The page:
That said, Roe really is a super-precedent. The Court has reaffirmed it time and again, and flatly rejected strong calls to overturn it, including in Casey, where the Court laboriously considered, and rejected, all the arguments against it. In fact, the Court reaffirmed the Casey framework twice in the last five years, first in Whole Woman’s Health v. Hellerstadt, 136 S. Ct. 2292 (2016), and just last year in June Medical v. Russo. 140 S. Ct. 2103 (2020). Those cases were close, to be sure, but the rulings still stand.
But with Justice Amy Coney Barrett’s replacement of Justice Ruth Bader Ginsburg (and Justice Brett Kavanaugh’s earlier replacement of Justice Anthony Kennedy), the Court today has six justices who would almost certainly rule that the Constitution does not protect a fundamental right to abortion. Still, that doesn’t ensure that the Court will rule that the Constitution does not protect a fundamental right to abortion. That’s because two or more of those six may vote to uphold Roe and Casey under principles of stare decisis, even if they disagree with Roe and Casey on the merits. (Chief Justice John Roberts already telegraphed some support for stare decisis in this context when he famously voted to overturn Louisiana’s abortion restrictions in June Medical based on the Court’s ruling in a similar case in Hellerstadt—even though he dissented in Hellerstadt. It’s not obvious that his approach to stare decisis in June Medical will carry over to Roe and Casey, however.)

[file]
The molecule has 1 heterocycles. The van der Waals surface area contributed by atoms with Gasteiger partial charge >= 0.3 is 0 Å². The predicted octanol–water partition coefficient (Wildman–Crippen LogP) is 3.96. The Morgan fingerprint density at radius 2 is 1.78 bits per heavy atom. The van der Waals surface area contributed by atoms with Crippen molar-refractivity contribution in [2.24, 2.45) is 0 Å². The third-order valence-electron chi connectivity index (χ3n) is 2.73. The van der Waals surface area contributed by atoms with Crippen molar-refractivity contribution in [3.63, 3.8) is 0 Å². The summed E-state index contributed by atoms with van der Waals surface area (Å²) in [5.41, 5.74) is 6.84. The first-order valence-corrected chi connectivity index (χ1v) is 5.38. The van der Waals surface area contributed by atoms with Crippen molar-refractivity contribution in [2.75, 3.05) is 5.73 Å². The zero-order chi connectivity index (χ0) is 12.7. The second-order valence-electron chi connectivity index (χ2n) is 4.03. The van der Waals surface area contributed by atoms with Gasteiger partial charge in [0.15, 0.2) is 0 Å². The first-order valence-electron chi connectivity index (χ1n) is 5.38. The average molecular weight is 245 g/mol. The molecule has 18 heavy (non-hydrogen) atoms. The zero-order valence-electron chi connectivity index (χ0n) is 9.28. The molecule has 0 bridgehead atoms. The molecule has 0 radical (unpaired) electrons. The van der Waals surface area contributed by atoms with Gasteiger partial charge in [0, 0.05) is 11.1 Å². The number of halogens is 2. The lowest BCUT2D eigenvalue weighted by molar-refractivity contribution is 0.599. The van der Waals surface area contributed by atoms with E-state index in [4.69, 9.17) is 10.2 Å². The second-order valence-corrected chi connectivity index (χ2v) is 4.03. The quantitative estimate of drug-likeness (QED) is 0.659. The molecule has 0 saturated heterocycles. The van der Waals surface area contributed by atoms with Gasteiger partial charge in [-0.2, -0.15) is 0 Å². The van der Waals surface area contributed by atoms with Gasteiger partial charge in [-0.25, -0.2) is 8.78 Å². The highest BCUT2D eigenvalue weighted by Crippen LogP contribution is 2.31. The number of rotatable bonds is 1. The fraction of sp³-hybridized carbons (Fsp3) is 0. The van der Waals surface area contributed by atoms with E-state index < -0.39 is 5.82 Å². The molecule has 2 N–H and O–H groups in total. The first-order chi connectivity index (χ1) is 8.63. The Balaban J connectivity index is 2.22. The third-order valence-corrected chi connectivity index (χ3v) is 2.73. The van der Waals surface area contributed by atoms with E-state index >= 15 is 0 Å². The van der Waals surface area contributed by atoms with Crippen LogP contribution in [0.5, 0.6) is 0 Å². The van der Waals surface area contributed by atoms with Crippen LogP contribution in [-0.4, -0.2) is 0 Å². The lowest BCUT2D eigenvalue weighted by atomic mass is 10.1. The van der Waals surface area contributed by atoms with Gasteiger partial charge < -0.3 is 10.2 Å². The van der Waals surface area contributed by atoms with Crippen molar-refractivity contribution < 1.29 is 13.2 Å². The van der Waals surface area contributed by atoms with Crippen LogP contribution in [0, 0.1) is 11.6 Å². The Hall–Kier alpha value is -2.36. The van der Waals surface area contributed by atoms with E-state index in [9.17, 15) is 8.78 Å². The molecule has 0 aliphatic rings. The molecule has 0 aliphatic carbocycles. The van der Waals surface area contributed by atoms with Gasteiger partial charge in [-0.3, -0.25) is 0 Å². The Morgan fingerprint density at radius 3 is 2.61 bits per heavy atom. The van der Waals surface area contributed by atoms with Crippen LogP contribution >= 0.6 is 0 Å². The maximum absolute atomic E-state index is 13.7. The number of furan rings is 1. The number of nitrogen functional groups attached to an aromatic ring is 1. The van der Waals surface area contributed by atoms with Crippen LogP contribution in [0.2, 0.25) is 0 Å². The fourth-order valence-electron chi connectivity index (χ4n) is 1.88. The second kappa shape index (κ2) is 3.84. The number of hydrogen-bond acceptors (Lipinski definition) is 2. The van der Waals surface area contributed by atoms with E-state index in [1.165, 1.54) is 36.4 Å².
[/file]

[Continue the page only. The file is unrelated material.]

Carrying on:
If so, Mississippi is ready with its two alternatives. These would allow the Court to validate the fundamental right to abortion but abandon the undue-burden test, the viability line, or both. The Court could nominally affirm Roe and maybe even Casey, while in reality taking large chunks out of them. Given the Court’s incremental approach to overturning other long-standing precedents, this is a real possibility.
One final note. The Court already this Term heard oral arguments in two other critical abortion cases, U.S. v. Texas and Whole Woman’s Health v. Jackson, both arising out of Texas’s unprecedented restriction on abortion. Those cases are obviously related to this one insofar as they address a state’s restriction on the fundamental right to abortion. But the core issue in those cases is procedural, not (necessarily) substantive—whether the plaintiffs can sue to stop Texas from implementing the law.
December 1, 2021 in Abortion, Cases and Case Materials, Due Process (Substantive), Fourteenth Amendment, News | Permalink | Comments (0)